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Nuclear and Particle Physics Colloquia

Mondays ~ Refreshments 3:30pm Talk: 4:00pm ~ Kolker Room, 26-414

 

Committee:
Markus Klute, Chair ~ William Detmold ~ Mike Williams

 

Colloquia Archives

 

February 9, 2015

hosted by: Christoph Paus

Rescheduled for Friday, February 27, 2015

 

Dr. Jan Bernauer, (MIT)

The Precision Frontier: Lepton-Proton Scattering

Abstract: The nucleon and its structure are the focus of intense study on all energy scales, in both current and upcoming experiments. It is one of the simplest systems in non-perturbative QCD and the accurate description of its properties is a touchstone for theoretical calculations.

 

Recent precision experiments have provided a wealth of information, but have also illuminated two glaring discrepancies: the proton radius puzzle and the form factor ratio divergence. The former, still unsolved, may have opened the door to discovery of physics beyond the Standard Model, while a solution to the latter seems in reach.

 

In this talk, I will discuss the Mainz high precision form factor measurement and global form factor analysis, which are corner stones of the radius puzzle; the OLYMPUS experiment, which is poised to give the final confirmation of the solution to the ratio problem; the MUSE experiment, which will provide a missing piece for the proton radius puzzle; and the proposed DarkLight experiment, which will search for physics beyond the Standard Model at the intensity frontier

time:    4:00 p.m.
place:   Kolker Room (26-414)

(refreshments at 3:30 p.m.)



February 17, 2015 (Rescheduled date due to Monday Holiday)

hosted by:  Richard Milner



Dr. Or Hen, (Tel-Aviv University)

Short-Range Correlations in Imbalanced Fermi Systems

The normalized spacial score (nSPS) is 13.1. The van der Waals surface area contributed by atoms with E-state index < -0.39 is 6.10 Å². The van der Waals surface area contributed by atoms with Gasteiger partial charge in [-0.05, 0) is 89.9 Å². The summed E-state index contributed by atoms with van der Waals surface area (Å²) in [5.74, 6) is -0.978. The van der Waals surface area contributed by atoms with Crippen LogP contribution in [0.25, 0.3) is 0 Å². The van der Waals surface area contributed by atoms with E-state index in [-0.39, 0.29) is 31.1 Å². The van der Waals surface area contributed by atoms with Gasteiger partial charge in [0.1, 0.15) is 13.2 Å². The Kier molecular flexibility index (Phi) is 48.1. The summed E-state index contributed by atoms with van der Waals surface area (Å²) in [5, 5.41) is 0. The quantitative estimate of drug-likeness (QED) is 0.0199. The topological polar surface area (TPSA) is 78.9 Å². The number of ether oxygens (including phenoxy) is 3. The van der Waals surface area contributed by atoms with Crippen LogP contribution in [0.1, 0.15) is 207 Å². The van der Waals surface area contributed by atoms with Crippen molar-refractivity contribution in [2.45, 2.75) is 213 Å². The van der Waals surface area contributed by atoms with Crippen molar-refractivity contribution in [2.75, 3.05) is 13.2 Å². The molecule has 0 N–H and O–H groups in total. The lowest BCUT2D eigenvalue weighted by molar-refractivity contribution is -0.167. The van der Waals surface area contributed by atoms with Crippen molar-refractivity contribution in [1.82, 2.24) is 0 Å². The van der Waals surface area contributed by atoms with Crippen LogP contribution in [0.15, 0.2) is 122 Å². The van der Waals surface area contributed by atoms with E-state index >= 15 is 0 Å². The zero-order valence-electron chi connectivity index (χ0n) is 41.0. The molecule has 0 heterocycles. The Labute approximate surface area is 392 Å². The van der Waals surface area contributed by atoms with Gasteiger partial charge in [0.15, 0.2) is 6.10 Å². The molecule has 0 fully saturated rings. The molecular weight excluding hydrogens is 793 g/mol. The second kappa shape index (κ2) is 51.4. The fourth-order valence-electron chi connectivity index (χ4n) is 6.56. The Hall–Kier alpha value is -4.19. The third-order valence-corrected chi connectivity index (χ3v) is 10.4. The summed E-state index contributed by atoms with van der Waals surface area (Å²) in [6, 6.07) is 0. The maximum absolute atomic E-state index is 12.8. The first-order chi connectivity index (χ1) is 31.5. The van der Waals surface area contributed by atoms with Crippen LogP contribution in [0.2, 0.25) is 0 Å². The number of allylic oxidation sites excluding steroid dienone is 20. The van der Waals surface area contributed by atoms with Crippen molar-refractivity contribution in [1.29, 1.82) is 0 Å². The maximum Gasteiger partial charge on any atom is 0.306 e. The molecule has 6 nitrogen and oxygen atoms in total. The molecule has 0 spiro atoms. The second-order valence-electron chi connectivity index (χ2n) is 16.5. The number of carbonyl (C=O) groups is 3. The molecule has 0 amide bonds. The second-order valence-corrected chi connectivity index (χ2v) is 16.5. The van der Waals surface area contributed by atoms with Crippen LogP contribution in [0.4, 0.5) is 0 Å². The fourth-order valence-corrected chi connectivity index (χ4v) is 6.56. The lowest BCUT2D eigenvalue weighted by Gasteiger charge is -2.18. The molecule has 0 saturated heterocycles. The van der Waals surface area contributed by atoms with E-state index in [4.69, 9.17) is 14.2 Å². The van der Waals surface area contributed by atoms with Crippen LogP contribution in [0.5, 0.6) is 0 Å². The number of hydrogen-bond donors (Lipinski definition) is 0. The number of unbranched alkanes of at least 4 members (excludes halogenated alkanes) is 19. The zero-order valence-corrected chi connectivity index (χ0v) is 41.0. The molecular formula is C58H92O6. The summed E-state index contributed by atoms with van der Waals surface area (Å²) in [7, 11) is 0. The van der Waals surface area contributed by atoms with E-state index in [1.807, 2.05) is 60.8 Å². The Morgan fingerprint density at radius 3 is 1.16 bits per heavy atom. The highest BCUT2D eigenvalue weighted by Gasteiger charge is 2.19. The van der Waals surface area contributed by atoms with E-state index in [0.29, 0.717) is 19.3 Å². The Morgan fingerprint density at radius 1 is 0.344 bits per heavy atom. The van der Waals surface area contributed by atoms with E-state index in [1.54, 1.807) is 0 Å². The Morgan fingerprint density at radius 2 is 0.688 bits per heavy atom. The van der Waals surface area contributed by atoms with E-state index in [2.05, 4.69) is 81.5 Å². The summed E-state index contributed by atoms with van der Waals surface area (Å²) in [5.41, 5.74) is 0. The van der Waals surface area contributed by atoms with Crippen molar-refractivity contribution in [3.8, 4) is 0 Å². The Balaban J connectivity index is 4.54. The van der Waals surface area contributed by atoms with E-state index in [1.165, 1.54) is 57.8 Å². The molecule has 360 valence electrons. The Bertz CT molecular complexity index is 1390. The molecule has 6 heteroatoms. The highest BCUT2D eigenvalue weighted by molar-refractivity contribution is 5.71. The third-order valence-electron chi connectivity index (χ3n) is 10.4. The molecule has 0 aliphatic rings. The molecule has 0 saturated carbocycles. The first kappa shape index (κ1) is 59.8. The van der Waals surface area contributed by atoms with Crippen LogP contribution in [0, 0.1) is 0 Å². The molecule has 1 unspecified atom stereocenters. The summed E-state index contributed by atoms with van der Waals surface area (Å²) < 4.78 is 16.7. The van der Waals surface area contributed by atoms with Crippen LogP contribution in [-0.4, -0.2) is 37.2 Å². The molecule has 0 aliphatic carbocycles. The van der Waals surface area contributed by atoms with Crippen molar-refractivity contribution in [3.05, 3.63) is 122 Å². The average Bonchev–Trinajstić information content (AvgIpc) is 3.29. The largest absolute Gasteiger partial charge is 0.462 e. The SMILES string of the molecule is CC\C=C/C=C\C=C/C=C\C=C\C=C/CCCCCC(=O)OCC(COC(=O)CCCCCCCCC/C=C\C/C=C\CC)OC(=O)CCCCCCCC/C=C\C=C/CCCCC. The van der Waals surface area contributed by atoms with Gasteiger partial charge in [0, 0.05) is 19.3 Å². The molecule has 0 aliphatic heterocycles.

Abstract: The atomic nucleus is composed of two different kinds of fermions, protons and neutrons. If the protons and neutrons did not interact, the Pauli exclusion principle would force the majority fermions, usually neutrons, to higher average momentum. In this talk I will present results from high-energy electron scattering experiments, which show that short-range interactions between the fermions form correlated, high-momentum, neutron-proton pairs. Thus, in neutron-rich nuclei the probability of finding a high-momentum (k>kFermi) proton (a minority Fermion) is greater than that of a neutron (a majority Fermion). This has wide ranging implications for atomic, nuclear, and astro physics, including neutrino-nucleus scattering, the EMC effect, the NuTeV anomaly, the nuclear symmetry energy, and more. This feature is universal for imbalanced interacting Fermi systems and can also be observed experimentally in two-spin states ultra-cold atomic gas systems.

time:    4:00 p.m.
place:   Kolker Room (26-414)

(refreshments at 3:30 p.m.)




February 23, 2015

hosted by:  Christoph Paus



Dr. Michael Hance, (Lawrence Berkeley National Laboratory)

Searching for Exotic New Physics at the LHC

Abstract: The Standard Model of particle physics provides an excellent description of particle interactions at high energies and small distance scales. With the recent discovery of the Higgs boson, the predicted particle content of the Standard Model is now complete. However, the Standard Model cannot explain certain phenomena, such as the origin of non-zero neutrino masses, the nature of dark matter, and why the Higgs mass appears to be very finely tuned. This suggests that there exist particles and forces beyond the Standard Model, possibly at an energy scale that we can reach with modern technology. The Large Hadron Collider (LHC) and the ATLAS experiment were built to test the Standard Model in an unexplored region of the high-energy particle interactions, and to search for qualitatively new particles and forces not predicted by the Standard Model.